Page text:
Charles Raymond Cassidy

February 6, 1893 - 1983

 


                                         

Charles Raymond Cassidy was born on February 6, 1893 to William J. Cassidy and Emma Anne Wehrheim in Attleborough, Massachusetts. He had one older brother, William Wehrheim Cassidy born on December 8, 1890.  Emma died May 16, 1896 at the age of 35.  Right after her death, William moved back to Philadelphia.  1900 found them living with their Grandfather, John Wehrheim and his step Grandmother, Henrietta.  William was living there with his boys.  Shortly after that, William disappeared, deserting the boys. 

 

Bill and Charlie were raised by their Step-Grandmother, Henrietta Wehrheim.  For many years the only relatives Charlie remembers were Aunt Ida Wehrheim (his mother’s sister) and a cousin, William Gray who lived in Rhode Island.

 

Charlie had to leave school at a very young age but was very bright and loved to learn. When he was a young man he worked for a company called N.W. Ayer on Rittenhouse Square in Philadelphia as a messenger boy and noticed various ad campaigns on desks of the men he was delivering things to. Whenever he thought of an idea for something, he'd leave a note on the desk. After a while they gave him a job as a copy writer and his lifelong career in advertising was launched. Charlie eventually started his own advertising agency, appropriately titled, Charles R. Cassidy, Advertising. He had a woman who worked for him for many years but otherwise his company was a one man operation.

Charlie met his wife, Marion Agatha Knell at Boulevard United Presbyterian Church in 1915. She was only fifteen at the time while he was twenty two. They both attended Sunday school and sang in the choir. When they were dating they often went to the movies on Saturday nights.

 

Charlie enlisted in the Navy and was gone for about one year. He was stationed in Miami attached to a squadron of Curtis Flying Boats.  He was part of Naval Aviation in its infancy, before the Navy commissioned its first Air Craft Carrier. 

 

Charlie in a Flying Boat  1919

 

He proposed to Marion when he returned in December 1920 and they were married on June 22, 1921 at Marion's parents home on East Wyoming Avenue. Charlie’s' brother, Bill, was best man and Marion's sister, Jeannette, was maid of honor. The ceremony took place at 6 p.m. with only family and a few friends in attendance. Their honeymoon was in Atlantic City, New Jersey where they stayed at the Traymore Hotel.  On September 30th, 1921, Charlie was discharged from the Navy.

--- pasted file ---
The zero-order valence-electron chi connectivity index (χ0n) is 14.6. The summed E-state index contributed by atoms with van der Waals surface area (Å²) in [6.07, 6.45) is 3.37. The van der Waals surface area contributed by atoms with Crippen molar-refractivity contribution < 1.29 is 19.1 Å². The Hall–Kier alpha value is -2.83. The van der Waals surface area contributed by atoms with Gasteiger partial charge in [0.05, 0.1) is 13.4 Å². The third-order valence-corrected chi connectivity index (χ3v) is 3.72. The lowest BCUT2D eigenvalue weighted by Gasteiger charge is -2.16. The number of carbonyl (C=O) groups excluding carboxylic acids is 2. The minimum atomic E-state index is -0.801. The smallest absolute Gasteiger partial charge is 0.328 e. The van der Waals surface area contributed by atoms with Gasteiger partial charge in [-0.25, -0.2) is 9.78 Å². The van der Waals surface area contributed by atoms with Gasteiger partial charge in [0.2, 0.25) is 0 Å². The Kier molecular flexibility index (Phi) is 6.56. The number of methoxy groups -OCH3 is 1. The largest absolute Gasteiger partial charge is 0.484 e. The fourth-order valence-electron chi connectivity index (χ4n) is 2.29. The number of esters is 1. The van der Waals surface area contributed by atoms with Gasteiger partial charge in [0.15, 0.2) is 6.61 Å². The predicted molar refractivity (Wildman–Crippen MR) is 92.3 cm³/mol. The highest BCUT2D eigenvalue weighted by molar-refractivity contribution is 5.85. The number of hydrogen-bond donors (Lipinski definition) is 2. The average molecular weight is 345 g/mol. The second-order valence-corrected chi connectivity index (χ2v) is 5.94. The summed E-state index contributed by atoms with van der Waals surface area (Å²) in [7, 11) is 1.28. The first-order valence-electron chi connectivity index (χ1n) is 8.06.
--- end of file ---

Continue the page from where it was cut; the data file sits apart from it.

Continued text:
Charles & Marion  1919

 

 

The details of their married life can be found in Marion's biography. However, there are some interesting stories about Charlie that are worth telling. Charlie loved to enter contests and at some point he started entering a recipe contest every month. He would write a jingle to go with the recipe and his daughter Gloria, a talented artist, designed a brochure. They evidently won frequently and enjoyed such prizes as a stove, refrigerator and even a car! (This was before rules that prohibited the same person from winning a contest more than once.)

In their younger days, Marion and Charlie both smoked cigarettes, as did most of their generation. Their daughter, Sandy, remembers that her older sister, Gloria, and her mother both rolled their own cigarettes and her father bought different colored cigarettes when he was in New York City. The photo of Charlie in a regular tie above is a rare one as he was particularly fond of bowties.

Charlie's grandchilden, Kathy and Carol Jones, remember that their grandparents were frequent visitors to their home in
Valley Forge, about a half hour drive up the Schulkill Expressway. When the girls were in elementary school, their parents purchased a complete set of the World Book Encyclopedias which were kept on a shelf in their "rec" room (short for recreation room, now we'd say family room). When Charlie disappeared, which he did regularly, the girls were not surprised to find their grandfather all alone in the rec room pouring over one of the volumes.

Charlie's advertising business was extremely successful. His earnings allowed him to retire and live comfortably for the rest of his life. (He lived to age 90.) He was very proud that he was able to afford to live in a retirement community where he knew
Marion would be cared for the rest of her life.  Charlie died in August of 1983.

 

Charles & Marion with the Bairds and Carol Jones Richardson  1982